This time of year I can usually be found cooking traditional Russian family recipes, no matter where we are in the world, and reminiscing about my family while I’m rolling out dough. This year, I decided to share those Russian food recipes here, as I’m currently writing a proposal for a Russian-Australian cookbook and memoir. More on that soon! Our usual programming will recommence soon.
No tips for my Russian okroshka soup recipe as it’s one of the easiest soups you’ll ever make, but do feel free to ask questions about this Russian cold soup recipe in the comments below if you need tips.
Russian Okroshka Soup Recipe
- 2 large waxy potatoes peeled, diced and boiled
- 2 hard boiled eggs diced
- 4 cucumbers small, diced
- 8 radishes small, diced
- 1 tsp sea salt or to taste
- 1 tsp black pepper or to taste
- 1 tbsp virgin olive oil
- 2 scallions finely onions sliced
- dill Fresh, handful roughly chopped
- mint Fresh, handful roughly chopped
- 500 ml natural unsweetened Kefir chilled
- 500 ml natural mineral water
- Sour cream
- Fresh dill
- Fresh mint
- Fresh scallions
- Peel, dice, and boil the potatoes until cooked, then when they’re ready, drain and rinse in cold water, and when cold, pop them in a large pot, where you’ll create your cold soup.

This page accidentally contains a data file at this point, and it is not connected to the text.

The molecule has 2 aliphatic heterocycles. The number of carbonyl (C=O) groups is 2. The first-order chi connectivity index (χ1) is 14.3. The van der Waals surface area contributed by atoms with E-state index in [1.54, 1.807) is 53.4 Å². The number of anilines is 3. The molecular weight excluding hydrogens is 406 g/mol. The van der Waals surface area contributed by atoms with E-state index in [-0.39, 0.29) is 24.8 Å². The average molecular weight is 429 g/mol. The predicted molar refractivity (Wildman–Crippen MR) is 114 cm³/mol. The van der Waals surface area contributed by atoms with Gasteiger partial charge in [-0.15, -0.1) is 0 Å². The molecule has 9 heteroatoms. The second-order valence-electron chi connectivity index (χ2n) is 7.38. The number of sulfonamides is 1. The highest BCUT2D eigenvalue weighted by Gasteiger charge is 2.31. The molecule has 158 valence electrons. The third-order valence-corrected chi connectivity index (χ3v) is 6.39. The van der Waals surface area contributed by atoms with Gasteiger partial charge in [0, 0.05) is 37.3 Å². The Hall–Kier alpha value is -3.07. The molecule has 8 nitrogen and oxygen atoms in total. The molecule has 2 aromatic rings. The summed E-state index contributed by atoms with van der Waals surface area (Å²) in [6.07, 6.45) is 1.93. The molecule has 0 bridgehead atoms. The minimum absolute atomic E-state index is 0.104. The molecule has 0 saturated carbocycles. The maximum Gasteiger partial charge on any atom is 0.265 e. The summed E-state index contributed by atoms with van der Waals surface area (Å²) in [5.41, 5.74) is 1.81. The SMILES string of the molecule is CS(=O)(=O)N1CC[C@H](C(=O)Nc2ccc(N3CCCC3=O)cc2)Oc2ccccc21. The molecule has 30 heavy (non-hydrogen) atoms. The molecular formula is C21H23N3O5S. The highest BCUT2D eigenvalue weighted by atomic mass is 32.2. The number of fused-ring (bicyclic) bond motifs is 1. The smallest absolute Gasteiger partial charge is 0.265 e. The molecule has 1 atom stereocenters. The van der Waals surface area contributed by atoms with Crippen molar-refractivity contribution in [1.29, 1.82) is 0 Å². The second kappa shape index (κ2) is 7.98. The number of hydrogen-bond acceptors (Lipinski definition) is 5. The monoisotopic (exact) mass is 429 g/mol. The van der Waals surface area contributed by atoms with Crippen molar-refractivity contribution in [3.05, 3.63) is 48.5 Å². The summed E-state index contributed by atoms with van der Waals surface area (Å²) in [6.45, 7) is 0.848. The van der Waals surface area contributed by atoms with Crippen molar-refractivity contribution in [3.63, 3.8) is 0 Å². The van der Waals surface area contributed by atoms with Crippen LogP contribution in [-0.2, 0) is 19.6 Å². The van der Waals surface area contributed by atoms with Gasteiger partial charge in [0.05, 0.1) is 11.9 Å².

- While the potatoes are boiling, put the eggs on to hard-boil, then when ready put them in cold water, peel, and cube, and when cold add to the same pot.
- Slice the cucumber and radish into discs and add to the pot.
- Sprinkle the sea salt and black pepper into the pot and gently combine everything.
- Add the tablespoon of virgin olive oil, fresh scallions, finely sliced scallions, fresh dill and mint, and gently combine.
- Add the half litre of chilled natural unsweetened kefir and half litre of natural mineral water, stir, and taste: add additional salt, pepper or fragrant herbs to suit your taste, and adjust the ratio of kefir to water as you like.
- Chill in the fridge until cold or add some ice, then serve in individual bowls and garnish with more fresh fragrant herbs and – if you wish – dollops of sour cream.
Do let us know in the comments below or by email or on social media if you make my Russian okroshka soup recipe as we’d love to know how it turns out for you.